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BOUND VOLUMES, June 5, 2014

Dispatch from Charleston, S.C.: Valuable Prize – Arrived at this port yesterday, the large and elegant British ship Pelham (late Capt. Boyd), Alexander Taylor, prizemaster, prize to the privateer Saucy Jack, Capt. Chazal, of this port. Her cargo consists of dry goods, hardware, &c, and is invoiced at 13,000 pounds sterling. The Pelham was captured on the 30th April, off Cape Nicholas Mole, after a well contested action of upwards of two hours. She was finally carried by boarding after her crew had made a stout and gallant resistance of from ten to fifteen minutes on her own decks. We learnt on board that the officers and crew of the Pelham behaved throughout the action in the most heroic manner, and did not yield until actually overpowered by numbers. The Saucy Jack had her first lieutenant and one man killed, and second lieutenant, captain of arms, and seven men wounded. On board the Pelham were four killed and eleven wounded – among the latter Capt. Boyd, dangerously in the breast. He, along with the passengers, landed at Port au Prince. The Pelham is 540 tons, coppered to the bends; mounts ten 12-pound carronades, and long 6s, and had a complement of from 35 to 40 men, exclusive of several passengers. Her cabin is hung round with a great variety of large and elegant colored naval prints in rich gilt frames.
June 8, 1814

Lamentable Occurrence – On Sunday morning, about 10 o’clock, six persons – Abraham Walter, Catherine Walter, Nancy Walter, Caroline Barringer, Charles Hardendorff, and Celinda Walter, attempted to cross Lake Summit, situate in the north part of the town of Springfield, in a small, leaky boat. Before they had reached half the distance they were alarmed at the increase of the leakage and commenced bailing out the water, the women using their shoes for that purpose, but to no effect, as it increased rapidly in depth, and the boat filled and sank in about fifteen feet of water and thirty rods from the shore. The five first named were drowned. Celinda Walter, aged about fourteen years saved herself holding onto the boat, which came to the surface bottom upwards, and was rescued by a person who came to her relief in a boat, having heard the cries of the sufferers from a half mile distant.
June 3, 1839

An appalling catastrophe is reported from Johnstown, Cambria County, Pennsylvania, the meager details of which indicate that the city of 25,000 inhabitants has been practically wiped out of existence and that thousands of lives have been lost. A dam at the foot of a mountain lake eight miles long and three miles wide, about nine miles up the valley of the south fork of the Conemaugh river, broke at four o’clock this afternoon and the whole tremendous volume of water swept in a relentless avalanche down the mountain side. The flood swept onward to the Conemaugh like a tidal wave, over twenty feet in height, to Johnstown gathering force as it tore along and quickly swept everything before it. Houses, factories and bridges were overwhelmed in the twinkling of an eye and with their human occupants were carried in a vast chaos down the raging torrent. The great calamity exceeds anything of the kind that ever afflicted any portion of our country. Upwards of eight thousand lives were destroyed in an hour.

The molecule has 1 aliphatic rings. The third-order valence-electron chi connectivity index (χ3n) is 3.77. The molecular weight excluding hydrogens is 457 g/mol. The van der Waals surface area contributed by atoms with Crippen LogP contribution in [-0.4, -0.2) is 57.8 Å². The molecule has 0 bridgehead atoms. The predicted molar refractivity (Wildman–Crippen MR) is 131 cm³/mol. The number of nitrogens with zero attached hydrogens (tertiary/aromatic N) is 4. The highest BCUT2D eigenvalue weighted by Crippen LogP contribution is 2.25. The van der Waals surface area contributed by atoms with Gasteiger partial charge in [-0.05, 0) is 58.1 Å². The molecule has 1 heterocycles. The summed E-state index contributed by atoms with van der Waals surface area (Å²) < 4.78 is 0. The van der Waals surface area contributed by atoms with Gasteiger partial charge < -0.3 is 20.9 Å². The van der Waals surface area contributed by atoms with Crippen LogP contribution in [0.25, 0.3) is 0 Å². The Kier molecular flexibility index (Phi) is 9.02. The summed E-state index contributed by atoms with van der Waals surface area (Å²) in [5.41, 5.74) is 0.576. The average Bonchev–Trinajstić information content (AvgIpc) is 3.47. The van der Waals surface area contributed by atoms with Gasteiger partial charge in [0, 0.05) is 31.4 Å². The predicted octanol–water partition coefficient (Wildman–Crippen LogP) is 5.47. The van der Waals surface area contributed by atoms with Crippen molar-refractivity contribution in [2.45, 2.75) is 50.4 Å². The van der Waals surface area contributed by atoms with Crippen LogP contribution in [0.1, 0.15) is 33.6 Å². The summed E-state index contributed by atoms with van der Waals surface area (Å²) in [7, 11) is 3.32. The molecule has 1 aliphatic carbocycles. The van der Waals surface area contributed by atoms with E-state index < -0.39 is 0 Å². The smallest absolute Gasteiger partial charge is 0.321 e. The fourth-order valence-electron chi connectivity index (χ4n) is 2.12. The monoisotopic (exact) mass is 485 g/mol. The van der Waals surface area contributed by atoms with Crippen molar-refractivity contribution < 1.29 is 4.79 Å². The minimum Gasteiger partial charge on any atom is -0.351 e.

June 7, 1889

An excellent piece of Macadam pavement is being laid on Chestnut Street from the railroad crossing south to the corporation line. It will be completed this week and is being constructed in Michael Mack’s best manner under the supervising eye of Mayor Burditt. There is a 10-inch base of crushed stone beneath the surfacing material. Several of the poles are to be removed from the vicinity of the crossing and the street widened at that point, doing away somewhat with the curve. The trolley company is cooperating to the extent of raising its tracks and filling in between them at the crossing.
June 3, 1914

The Centennial lid comes off completely in Cooperstown June 12th. That’s the day when Cooperstown, where baseball was born a century ago, climaxes the nationwide celebration of the game’s centennial with the dedication of the Baseball Museum and Hall of Fame and the Cavalcade of Baseball at Doubleday Field. The events are in two parts: The dedication of the Baseball Museum and Baseball Hall of Fame and the dedication of Doubleday Field, named for Abner Doubleday, originator of the national game.
June 7, 1939

A highlight of the New York State Historical Association’s open house at The Farmers’ Museum will be the preview opening for Cooperstown area residents of the new church on the grounds. The Farmers’ Museum acquired the church in Cornwallville in 1962. It was moved to Cooperstown piece by piece and re-erected at the south end of the Village Crossroads overlooking a small pond. It will be dedicated officially on July 12.
June 3, 1964

Rolf Beutelspacher of Morelia, Mexico will be the Cooperstown Rotary club’s youth exchange student in the coming school year. Beutelspacher is the son of Moises Beutelspacher and Sigrid Veronika Hirsch, both veterinarians. He was born in Germany but has spent most of his life in Mexico. He is 16 years old and enjoys swimming, skateboarding, collecting key chains, listening to music and helping his parents in their animal clinic. This will be the 25th year that the Cooperstown Rotary Club has participated in the international exchange program.
June 7, 1989

Everything is a “go” for the concert with music legends Bob Dylan and Willie Nelson at Doubleday Field on Friday, August 6. With a crowd of 10,000 to 12,000 expected concerns were raised about the number of police officers required to ensure public safety. The concert contract calls for 20 state troopers and two supervisors at a cost of $20,000.
June 4, 2004



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